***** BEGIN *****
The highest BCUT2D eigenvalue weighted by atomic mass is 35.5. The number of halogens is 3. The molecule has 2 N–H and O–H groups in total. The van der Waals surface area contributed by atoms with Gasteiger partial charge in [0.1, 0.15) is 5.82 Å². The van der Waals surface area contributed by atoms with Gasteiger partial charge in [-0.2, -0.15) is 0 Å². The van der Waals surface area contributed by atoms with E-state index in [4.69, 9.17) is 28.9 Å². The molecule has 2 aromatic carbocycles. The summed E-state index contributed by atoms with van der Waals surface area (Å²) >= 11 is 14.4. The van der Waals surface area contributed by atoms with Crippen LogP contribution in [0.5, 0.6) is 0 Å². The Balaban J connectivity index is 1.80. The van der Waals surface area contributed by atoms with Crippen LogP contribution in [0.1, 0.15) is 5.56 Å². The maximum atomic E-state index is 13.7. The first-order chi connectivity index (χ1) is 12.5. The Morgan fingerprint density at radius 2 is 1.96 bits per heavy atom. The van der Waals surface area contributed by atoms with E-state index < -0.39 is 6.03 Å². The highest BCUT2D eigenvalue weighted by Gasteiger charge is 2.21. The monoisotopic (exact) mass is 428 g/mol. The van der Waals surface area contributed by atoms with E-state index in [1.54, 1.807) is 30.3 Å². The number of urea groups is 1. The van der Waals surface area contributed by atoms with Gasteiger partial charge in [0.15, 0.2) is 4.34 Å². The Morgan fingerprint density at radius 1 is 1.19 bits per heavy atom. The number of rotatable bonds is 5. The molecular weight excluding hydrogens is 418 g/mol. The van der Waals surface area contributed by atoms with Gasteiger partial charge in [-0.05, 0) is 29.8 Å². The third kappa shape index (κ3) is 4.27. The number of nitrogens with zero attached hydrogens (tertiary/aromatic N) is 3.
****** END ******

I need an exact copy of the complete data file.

The highest BCUT2D eigenvalue weighted by atomic mass is 35.5. The number of halogens is 3. The molecule has 2 N–H and O–H groups in total. The van der Waals surface area contributed by atoms with Gasteiger partial charge in [0.1, 0.15) is 5.82 Å². The van der Waals surface area contributed by atoms with Gasteiger partial charge in [-0.2, -0.15) is 0 Å². The van der Waals surface area contributed by atoms with E-state index in [4.69, 9.17) is 28.9 Å². The molecule has 2 aromatic carbocycles. The summed E-state index contributed by atoms with van der Waals surface area (Å²) >= 11 is 14.4. The van der Waals surface area contributed by atoms with Crippen LogP contribution in [0.5, 0.6) is 0 Å². The Balaban J connectivity index is 1.80. The van der Waals surface area contributed by atoms with Crippen LogP contribution in [0.1, 0.15) is 5.56 Å². The maximum atomic E-state index is 13.7. The first-order chi connectivity index (χ1) is 12.5. The Morgan fingerprint density at radius 2 is 1.96 bits per heavy atom. The van der Waals surface area contributed by atoms with E-state index < -0.39 is 6.03 Å². The highest BCUT2D eigenvalue weighted by Gasteiger charge is 2.21. The monoisotopic (exact) mass is 428 g/mol. The van der Waals surface area contributed by atoms with E-state index in [1.54, 1.807) is 30.3 Å². The number of urea groups is 1. The van der Waals surface area contributed by atoms with Gasteiger partial charge in [0.15, 0.2) is 4.34 Å². The Morgan fingerprint density at radius 1 is 1.19 bits per heavy atom. The number of rotatable bonds is 5. The molecular weight excluding hydrogens is 418 g/mol. The van der Waals surface area contributed by atoms with Gasteiger partial charge in [-0.05, 0) is 29.8 Å². The third kappa shape index (κ3) is 4.27. The number of nitrogens with zero attached hydrogens (tertiary/aromatic N) is 3.